"Hetooktheothahho'seandlitout.Theywasaftahhim.They—" "S-sh.There,hush!Youcanstandnow;try,Hoyle.Youareamannow." The little fellow rose, and, perceiving Thryng for the first time, stepped shyly behind his sister. David noticed that he had a deformity which caused him to carry his head twisted stiffly to one side, and also that he had great, beautiful browneyes,solikethoseofahuntedfawnasheturnedthemuponthestranger withwideappeal,thatheseemedaveritablecreatureofthewildernessbywhich theyweresurrounded. Then the girl stepped forward and thanked him with voice and eyes; but he scarcelyunderstoodthewordsshesaid,ashertonestrailedlingeringlyoverthe vowels,andalmosteliminatedthe"r,"solightlywasittouched,whileheraccent fellutterlystrangeuponhisEnglishear.Shelookedtotheharnesswithpractised eye, and then laid her hand beside Thryng's, on the bridle. It was a strong, shapelyhandandwrist. "Icanmanagenow,"shesaid."Hoyle,getmybasketfohme." But Thryng suggested that she climb in and take the reins first, although the animalsstoodquietlyenoughnow;themulelookedevendejected,withhanging headandforward-droopingears. Thegirlspokegentlytothecolt,strokinghimalongthesideandmurmuringto himinacooingvoiceasshemountedtothehighseatandgatheredupthereins. Then the two beasts settled themselves to their places with a wontedness that assuredThryngtheywouldbeperfectlymanageableunderherhand. David turned to the child, relieved him of the basket, which was heavy with unusualweight,andwouldhaveliftedhimup,butHoyleeludedhisgrasp,and, scramblingoverthewheelwithcatlikeagility,slippedshylyintohisplaceclose tothegirl'sside.Then,withmorethanchildlikethoughtfulness,theboylooked upintoherfaceandsaidinalowvoice:— "The gen'l'man's things is ovah yandah by the track, Cass. He cyant tote 'em alone,Ireckon.Wharishegoin'?" ThenThryngrememberedhimselfandhisneeds.Helookedatthelineoftrack curving away up the mountain side in one direction, and in the other lost in a deepcutinthehills;atthesteepredbanksrisinghighoneachside,archedover by leafy forest growth, with all the interlacing branches and smallest twigs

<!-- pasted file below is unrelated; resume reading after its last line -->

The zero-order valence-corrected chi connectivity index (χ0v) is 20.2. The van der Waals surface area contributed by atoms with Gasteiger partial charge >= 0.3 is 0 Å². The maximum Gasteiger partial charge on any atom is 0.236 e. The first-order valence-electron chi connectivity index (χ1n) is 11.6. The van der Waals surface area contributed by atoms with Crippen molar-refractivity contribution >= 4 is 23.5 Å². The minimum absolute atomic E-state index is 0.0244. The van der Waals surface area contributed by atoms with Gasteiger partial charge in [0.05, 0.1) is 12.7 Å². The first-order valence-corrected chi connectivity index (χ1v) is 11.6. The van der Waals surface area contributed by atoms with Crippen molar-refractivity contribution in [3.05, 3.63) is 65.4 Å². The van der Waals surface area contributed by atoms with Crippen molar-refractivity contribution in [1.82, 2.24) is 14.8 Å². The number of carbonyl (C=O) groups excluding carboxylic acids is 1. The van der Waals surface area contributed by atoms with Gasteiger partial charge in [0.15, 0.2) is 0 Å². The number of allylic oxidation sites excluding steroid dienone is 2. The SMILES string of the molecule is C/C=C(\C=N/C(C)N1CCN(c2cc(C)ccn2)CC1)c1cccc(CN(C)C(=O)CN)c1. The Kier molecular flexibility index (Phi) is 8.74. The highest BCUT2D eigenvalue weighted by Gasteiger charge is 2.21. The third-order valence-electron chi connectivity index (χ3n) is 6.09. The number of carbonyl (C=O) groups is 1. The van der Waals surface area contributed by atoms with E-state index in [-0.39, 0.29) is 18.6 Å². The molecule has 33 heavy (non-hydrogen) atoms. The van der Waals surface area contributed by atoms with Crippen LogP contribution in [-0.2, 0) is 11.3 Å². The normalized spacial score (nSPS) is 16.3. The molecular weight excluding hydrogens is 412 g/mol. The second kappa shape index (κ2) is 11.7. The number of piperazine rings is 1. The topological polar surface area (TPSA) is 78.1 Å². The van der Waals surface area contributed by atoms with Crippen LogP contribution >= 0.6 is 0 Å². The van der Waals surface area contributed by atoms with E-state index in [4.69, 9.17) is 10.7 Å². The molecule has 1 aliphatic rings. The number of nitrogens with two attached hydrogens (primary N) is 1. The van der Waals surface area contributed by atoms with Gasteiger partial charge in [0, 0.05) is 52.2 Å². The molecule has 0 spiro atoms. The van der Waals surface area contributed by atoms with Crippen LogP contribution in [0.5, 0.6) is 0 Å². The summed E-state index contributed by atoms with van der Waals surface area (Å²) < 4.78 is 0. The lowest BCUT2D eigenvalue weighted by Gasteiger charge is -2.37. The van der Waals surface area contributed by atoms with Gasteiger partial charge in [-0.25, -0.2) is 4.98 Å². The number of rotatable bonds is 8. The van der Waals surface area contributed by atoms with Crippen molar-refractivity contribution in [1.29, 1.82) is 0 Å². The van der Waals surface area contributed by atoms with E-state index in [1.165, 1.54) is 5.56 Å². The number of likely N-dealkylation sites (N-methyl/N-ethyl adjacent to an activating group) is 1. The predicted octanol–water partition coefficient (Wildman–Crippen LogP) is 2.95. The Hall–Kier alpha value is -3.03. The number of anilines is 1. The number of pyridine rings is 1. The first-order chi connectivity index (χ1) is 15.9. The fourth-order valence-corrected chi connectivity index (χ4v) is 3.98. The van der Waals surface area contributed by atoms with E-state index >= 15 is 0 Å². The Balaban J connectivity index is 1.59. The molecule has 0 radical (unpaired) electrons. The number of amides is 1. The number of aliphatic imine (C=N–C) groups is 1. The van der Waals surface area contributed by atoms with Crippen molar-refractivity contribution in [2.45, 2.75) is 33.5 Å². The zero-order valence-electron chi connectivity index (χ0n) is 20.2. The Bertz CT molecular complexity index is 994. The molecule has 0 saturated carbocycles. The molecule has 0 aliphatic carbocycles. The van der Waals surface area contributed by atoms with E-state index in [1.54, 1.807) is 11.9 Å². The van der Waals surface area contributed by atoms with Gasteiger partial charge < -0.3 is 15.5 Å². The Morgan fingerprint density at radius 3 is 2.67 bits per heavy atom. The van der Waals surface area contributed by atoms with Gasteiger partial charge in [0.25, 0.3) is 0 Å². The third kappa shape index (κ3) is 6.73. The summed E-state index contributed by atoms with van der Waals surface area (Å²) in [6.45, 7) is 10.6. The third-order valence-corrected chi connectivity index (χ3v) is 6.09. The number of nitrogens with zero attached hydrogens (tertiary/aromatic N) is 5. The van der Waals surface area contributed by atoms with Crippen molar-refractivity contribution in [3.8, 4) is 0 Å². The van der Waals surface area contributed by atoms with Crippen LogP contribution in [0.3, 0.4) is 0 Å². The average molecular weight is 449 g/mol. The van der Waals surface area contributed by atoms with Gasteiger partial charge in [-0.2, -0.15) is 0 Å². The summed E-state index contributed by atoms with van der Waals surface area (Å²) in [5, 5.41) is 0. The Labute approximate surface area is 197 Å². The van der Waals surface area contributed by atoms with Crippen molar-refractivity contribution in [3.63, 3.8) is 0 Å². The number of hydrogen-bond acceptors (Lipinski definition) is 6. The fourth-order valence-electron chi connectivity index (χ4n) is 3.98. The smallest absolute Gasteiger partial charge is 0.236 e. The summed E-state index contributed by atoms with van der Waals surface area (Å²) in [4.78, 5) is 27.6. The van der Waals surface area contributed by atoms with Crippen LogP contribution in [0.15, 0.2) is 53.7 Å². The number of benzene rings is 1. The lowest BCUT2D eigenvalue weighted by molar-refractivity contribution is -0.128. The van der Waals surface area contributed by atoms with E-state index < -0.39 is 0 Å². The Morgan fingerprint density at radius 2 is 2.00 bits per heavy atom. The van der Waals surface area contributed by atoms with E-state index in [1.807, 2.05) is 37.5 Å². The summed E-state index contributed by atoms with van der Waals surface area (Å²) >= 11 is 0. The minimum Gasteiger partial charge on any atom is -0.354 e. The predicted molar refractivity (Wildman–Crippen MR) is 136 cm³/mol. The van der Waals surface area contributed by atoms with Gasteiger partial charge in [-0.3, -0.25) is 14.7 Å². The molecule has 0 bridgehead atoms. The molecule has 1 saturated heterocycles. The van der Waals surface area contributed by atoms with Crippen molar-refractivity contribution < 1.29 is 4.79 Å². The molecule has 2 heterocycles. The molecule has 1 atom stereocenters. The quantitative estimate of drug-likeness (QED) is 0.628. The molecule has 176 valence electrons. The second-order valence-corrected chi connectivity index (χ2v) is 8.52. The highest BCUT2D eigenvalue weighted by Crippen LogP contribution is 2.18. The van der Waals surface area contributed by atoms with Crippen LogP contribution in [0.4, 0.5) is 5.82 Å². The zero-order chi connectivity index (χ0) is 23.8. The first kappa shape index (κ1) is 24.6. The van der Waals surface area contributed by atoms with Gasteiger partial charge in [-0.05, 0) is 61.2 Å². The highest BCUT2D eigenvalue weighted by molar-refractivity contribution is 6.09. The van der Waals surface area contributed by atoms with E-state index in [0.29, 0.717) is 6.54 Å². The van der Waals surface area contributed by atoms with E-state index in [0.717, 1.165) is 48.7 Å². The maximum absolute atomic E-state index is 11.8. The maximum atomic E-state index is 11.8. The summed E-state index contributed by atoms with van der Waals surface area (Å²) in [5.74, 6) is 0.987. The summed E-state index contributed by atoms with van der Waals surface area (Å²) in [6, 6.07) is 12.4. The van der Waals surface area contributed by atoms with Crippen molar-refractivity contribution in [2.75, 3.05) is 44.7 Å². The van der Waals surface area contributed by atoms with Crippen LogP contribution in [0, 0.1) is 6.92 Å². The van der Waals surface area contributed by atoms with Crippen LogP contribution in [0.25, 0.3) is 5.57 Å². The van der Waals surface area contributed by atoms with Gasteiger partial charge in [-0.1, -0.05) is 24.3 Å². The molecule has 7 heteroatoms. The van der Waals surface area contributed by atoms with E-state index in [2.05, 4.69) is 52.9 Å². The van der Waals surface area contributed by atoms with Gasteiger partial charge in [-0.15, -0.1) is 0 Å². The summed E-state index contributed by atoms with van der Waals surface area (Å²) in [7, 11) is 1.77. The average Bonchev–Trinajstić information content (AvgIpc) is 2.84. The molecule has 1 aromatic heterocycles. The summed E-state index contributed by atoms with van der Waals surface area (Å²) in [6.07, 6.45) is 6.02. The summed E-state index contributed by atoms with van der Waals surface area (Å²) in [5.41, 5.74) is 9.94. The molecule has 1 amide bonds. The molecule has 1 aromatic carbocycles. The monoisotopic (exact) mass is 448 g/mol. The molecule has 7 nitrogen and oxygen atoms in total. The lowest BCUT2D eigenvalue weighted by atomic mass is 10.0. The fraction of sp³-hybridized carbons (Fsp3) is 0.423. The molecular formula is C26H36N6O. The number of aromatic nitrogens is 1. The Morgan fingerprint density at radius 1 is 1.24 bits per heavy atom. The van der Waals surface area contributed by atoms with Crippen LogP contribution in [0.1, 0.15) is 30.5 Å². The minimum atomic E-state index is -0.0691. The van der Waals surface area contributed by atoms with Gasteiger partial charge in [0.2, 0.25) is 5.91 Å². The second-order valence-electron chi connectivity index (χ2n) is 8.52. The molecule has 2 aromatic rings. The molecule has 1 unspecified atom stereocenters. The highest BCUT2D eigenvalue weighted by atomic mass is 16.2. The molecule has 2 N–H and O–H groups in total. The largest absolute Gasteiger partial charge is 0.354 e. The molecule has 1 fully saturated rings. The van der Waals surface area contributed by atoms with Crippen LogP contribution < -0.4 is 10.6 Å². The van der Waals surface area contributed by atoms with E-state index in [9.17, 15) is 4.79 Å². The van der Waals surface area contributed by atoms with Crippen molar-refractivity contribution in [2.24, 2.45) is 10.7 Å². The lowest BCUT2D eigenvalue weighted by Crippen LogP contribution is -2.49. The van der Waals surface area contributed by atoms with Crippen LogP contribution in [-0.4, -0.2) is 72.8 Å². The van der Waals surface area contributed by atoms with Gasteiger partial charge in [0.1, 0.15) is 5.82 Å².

bearingtheirdelicateburdenofwhite,featherysnow.Hecaughthisbreathasa senseofthestrange,untamedbeauty,marvellousandutterlylonely,struckupon him. Beyond the tracks, high up on the mountain slope, he thought he spied, well-nighhidfromsightbythepines,thegambrelroofofalargebuilding—or wasitasnow-coveredrock? "Isthatahouseupthere?"heasked,turningtothegirl,whosatleaningforward andlookingsteadilydownathim. "Thatisthehotel." "Aroadmustleadtoit,then.IfIcouldgetupthere,Icouldsenddownformy things." "They is no one thar," piped the boy; and Thryng remembered the brakeman's words,andhowhehadrebelledatthethoughtofahotelincongruouslysetamid thisprimevalbeauty;butnowhelongedforthecomfortofawarmroomandtea atahospitabletable.Hewishedhehadacceptedthebishop'sinvitation.Itwasa predicamenttobedroppedinthiswildspot,withoutastore,acabin,orevena thread of blue smoke to be seen as indicating a human habitation, and no soul nearsavethesetwochildren. Thesunwassinkingtowardthewesternhilltops,andachillnessbegancreeping about him as the shadows lengthened across the base of the mountain, leaving onlytheheightsintheglowinglight. "Really,youknow,Ican'tsaywhatIamtodo.I'mastrangerhere—" Itseemedoddtohimatthemoment,butherface,framedinthehugesunbonnet, —adelicateflowersetinaroughcalyx,—suddenlylostallexpression.She did not move nor open her lips. Thryng thought he detected a look of fear in the boy'seyes,ashecreptclosertoher. Inaflashcametohimtherealizationofthedifficulty.Hisfriendhadtoldhimof thesepeople,—theiroccupations,theirfearoftheworldoutsideandbelowtheir fastnesses, and how zealously they guarded their homes and their rights from outside intrusion, yet how hospitable and generous they were to all who could notbeconsideredtheirhereditaryenemies. He hastened to speak reassuring words, and, bethinking himself that she had calledtheboyHoyle,heexplainedhowoneAdamHoylehadsenthim.